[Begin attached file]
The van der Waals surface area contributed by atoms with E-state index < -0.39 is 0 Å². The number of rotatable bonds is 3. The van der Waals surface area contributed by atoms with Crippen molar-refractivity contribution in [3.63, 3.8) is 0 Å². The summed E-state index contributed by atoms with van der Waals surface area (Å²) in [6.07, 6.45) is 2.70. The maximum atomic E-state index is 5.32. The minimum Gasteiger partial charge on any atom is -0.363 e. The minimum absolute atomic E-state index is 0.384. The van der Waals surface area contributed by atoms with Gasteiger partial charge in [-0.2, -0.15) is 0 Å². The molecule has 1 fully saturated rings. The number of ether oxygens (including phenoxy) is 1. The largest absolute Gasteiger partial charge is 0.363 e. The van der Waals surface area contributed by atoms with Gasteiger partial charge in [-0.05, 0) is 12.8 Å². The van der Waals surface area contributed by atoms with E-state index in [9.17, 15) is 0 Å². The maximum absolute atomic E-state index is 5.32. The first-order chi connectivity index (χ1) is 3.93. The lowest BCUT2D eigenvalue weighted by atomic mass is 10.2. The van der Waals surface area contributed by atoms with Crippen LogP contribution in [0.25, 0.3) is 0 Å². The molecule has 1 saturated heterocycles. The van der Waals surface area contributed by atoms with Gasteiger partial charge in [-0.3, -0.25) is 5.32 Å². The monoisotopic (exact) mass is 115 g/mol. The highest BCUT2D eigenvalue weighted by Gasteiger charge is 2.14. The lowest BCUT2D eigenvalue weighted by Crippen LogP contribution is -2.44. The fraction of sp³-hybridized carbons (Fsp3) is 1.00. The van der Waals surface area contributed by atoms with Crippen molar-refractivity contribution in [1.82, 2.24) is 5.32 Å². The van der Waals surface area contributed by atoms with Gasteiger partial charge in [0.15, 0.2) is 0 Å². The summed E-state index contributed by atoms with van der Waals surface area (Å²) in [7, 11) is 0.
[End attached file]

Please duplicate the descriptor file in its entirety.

The van der Waals surface area contributed by atoms with E-state index < -0.39 is 0 Å². The number of rotatable bonds is 3. The van der Waals surface area contributed by atoms with Crippen molar-refractivity contribution in [3.63, 3.8) is 0 Å². The summed E-state index contributed by atoms with van der Waals surface area (Å²) in [6.07, 6.45) is 2.70. The maximum atomic E-state index is 5.32. The minimum Gasteiger partial charge on any atom is -0.363 e. The minimum absolute atomic E-state index is 0.384. The van der Waals surface area contributed by atoms with Gasteiger partial charge in [-0.2, -0.15) is 0 Å². The molecule has 1 fully saturated rings. The number of ether oxygens (including phenoxy) is 1. The largest absolute Gasteiger partial charge is 0.363 e. The van der Waals surface area contributed by atoms with Gasteiger partial charge in [-0.05, 0) is 12.8 Å². The van der Waals surface area contributed by atoms with E-state index in [9.17, 15) is 0 Å². The maximum absolute atomic E-state index is 5.32. The first-order chi connectivity index (χ1) is 3.93. The lowest BCUT2D eigenvalue weighted by atomic mass is 10.2. The van der Waals surface area contributed by atoms with Crippen LogP contribution in [0.25, 0.3) is 0 Å². The molecule has 1 saturated heterocycles. The van der Waals surface area contributed by atoms with Gasteiger partial charge in [-0.3, -0.25) is 5.32 Å². The monoisotopic (exact) mass is 115 g/mol. The highest BCUT2D eigenvalue weighted by Gasteiger charge is 2.14. The lowest BCUT2D eigenvalue weighted by Crippen LogP contribution is -2.44. The fraction of sp³-hybridized carbons (Fsp3) is 1.00. The van der Waals surface area contributed by atoms with Crippen molar-refractivity contribution in [1.82, 2.24) is 5.32 Å². The van der Waals surface area contributed by atoms with Gasteiger partial charge in [0.15, 0.2) is 0 Å². The summed E-state index contributed by atoms with van der Waals surface area (Å²) in [7, 11) is 0.